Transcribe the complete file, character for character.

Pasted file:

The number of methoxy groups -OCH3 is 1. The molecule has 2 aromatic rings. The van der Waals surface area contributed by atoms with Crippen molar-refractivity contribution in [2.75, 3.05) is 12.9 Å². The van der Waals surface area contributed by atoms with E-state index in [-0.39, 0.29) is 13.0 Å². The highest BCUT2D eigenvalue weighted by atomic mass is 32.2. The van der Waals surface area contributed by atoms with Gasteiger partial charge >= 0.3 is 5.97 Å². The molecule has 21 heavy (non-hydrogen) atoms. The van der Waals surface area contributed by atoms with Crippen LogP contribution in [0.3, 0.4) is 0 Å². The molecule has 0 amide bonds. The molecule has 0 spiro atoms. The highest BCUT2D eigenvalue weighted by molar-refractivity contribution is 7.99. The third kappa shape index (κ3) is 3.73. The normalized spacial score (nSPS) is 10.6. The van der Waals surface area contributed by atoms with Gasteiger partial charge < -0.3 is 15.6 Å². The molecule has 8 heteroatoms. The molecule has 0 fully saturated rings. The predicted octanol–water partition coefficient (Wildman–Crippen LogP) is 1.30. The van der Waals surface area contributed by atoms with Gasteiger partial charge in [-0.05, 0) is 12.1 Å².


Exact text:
The number of methoxy groups -OCH3 is 1. The molecule has 2 aromatic rings. The van der Waals surface area contributed by atoms with Crippen molar-refractivity contribution in [2.75, 3.05) is 12.9 Å². The van der Waals surface area contributed by atoms with E-state index in [-0.39, 0.29) is 13.0 Å². The highest BCUT2D eigenvalue weighted by atomic mass is 32.2. The van der Waals surface area contributed by atoms with Gasteiger partial charge >= 0.3 is 5.97 Å². The molecule has 21 heavy (non-hydrogen) atoms. The van der Waals surface area contributed by atoms with Crippen LogP contribution in [0.3, 0.4) is 0 Å². The molecule has 0 amide bonds. The molecule has 0 spiro atoms. The highest BCUT2D eigenvalue weighted by molar-refractivity contribution is 7.99. The third kappa shape index (κ3) is 3.73. The normalized spacial score (nSPS) is 10.6. The van der Waals surface area contributed by atoms with Gasteiger partial charge < -0.3 is 15.6 Å². The molecule has 8 heteroatoms. The molecule has 0 fully saturated rings. The predicted octanol–water partition coefficient (Wildman–Crippen LogP) is 1.30. The van der Waals surface area contributed by atoms with Gasteiger partial charge in [-0.05, 0) is 12.1 Å².